William Feeney

Friday, May 20, 3-5 p.m. in CEAS 319 (1155 E 60th St)

Friday, May 20, 3-5 p.m. in CEAS 319 (1155 E 60th St)

William Feeney, “Smiles and Scars”

William Feeney will present a work-in-progress version of one of his dissertation chapters. He summarizes the chapter as follows.

‘Smiles and Scars’ considers the potential for complaints about television to link comedic vulgarity with ijime (bullying) in schools. Ijime emerged as a serious social concern in Japan in the 1980’s and since that time comedy and variety television has been periodically identified as a source of problematic vulgar contagion. This paper opens by exploring oft cited features of ijime before turning to the communicative norms, ideological grounds and social anxieties that render links with comedy television plausible. I argue that inherent difficulty of distinguishing alienating ijime from inclusive teasing among intimates stand as a principle loci of concern that can be tapped to effectively formulate and circulate such links.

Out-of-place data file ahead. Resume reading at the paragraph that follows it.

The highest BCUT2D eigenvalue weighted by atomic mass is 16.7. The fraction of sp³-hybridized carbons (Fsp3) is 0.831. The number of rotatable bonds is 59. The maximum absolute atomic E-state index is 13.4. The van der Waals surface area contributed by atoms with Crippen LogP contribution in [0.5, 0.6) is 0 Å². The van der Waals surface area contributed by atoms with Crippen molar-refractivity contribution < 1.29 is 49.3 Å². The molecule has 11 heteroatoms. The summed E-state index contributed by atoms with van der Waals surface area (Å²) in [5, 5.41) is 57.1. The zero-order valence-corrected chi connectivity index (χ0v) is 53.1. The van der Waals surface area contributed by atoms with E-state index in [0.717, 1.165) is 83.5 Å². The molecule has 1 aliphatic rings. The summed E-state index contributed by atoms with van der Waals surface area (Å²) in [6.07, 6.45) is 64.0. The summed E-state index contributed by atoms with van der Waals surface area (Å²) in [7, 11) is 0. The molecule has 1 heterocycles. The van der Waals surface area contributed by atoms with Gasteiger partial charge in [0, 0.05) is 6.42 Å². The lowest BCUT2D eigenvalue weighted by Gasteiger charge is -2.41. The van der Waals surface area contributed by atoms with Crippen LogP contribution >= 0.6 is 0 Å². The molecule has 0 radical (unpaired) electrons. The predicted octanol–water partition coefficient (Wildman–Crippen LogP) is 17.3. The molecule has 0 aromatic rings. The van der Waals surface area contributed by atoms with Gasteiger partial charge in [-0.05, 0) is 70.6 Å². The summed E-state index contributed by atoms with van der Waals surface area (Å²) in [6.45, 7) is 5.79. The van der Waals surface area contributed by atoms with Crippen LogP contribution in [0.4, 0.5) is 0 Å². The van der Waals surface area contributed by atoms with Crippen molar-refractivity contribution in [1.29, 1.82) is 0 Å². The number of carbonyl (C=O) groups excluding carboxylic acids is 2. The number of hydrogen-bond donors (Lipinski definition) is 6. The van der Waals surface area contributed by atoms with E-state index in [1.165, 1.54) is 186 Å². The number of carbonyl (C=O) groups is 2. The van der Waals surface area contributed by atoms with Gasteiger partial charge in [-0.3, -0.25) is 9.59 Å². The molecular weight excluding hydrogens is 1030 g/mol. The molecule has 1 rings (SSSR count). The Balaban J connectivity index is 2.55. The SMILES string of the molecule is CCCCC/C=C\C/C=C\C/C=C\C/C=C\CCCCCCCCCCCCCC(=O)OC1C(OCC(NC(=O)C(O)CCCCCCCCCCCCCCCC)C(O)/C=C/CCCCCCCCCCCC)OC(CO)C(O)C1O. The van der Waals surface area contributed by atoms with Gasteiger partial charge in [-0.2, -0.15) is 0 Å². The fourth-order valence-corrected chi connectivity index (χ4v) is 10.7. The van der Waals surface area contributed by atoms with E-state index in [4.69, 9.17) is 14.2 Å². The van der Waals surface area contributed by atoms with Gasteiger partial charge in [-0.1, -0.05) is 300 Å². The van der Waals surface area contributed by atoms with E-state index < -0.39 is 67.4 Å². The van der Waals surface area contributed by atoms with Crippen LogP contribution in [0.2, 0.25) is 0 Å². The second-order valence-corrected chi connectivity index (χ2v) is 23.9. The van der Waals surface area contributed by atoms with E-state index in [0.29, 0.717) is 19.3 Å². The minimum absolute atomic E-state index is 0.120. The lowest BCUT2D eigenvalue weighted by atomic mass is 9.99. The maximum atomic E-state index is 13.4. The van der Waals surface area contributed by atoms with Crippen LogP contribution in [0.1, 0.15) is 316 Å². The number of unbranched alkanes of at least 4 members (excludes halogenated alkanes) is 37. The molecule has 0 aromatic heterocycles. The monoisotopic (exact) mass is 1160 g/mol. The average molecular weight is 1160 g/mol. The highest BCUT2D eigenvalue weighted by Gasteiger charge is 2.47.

A draft of William’s chapter is available at this link. If you have not received the password for the post, or if you have concerns about accessibility, please feel free to contact David Krolikoski at davidkroli at uchicago.edu or Brian White at bmwhite at uchicago.edu.

Junko Yamazaki

Friday, May 6, 2-4 p.m. in CEAS 319 (1155 E 60th St)

Junko Yamazaki, “Reorienting Jidaigeki: Matsumoto Toshio’s Shura (1971)”

Junko Yamazaki, a PhD candidate in Cinema and Media Studies and East Asian Languages and Civilizations will present a work-in-progress version of one of her dissertation chapters. She summarizes the chapter as follows. The workshop will begin and end an hour earlier than normal to accommodate other talks later in the day.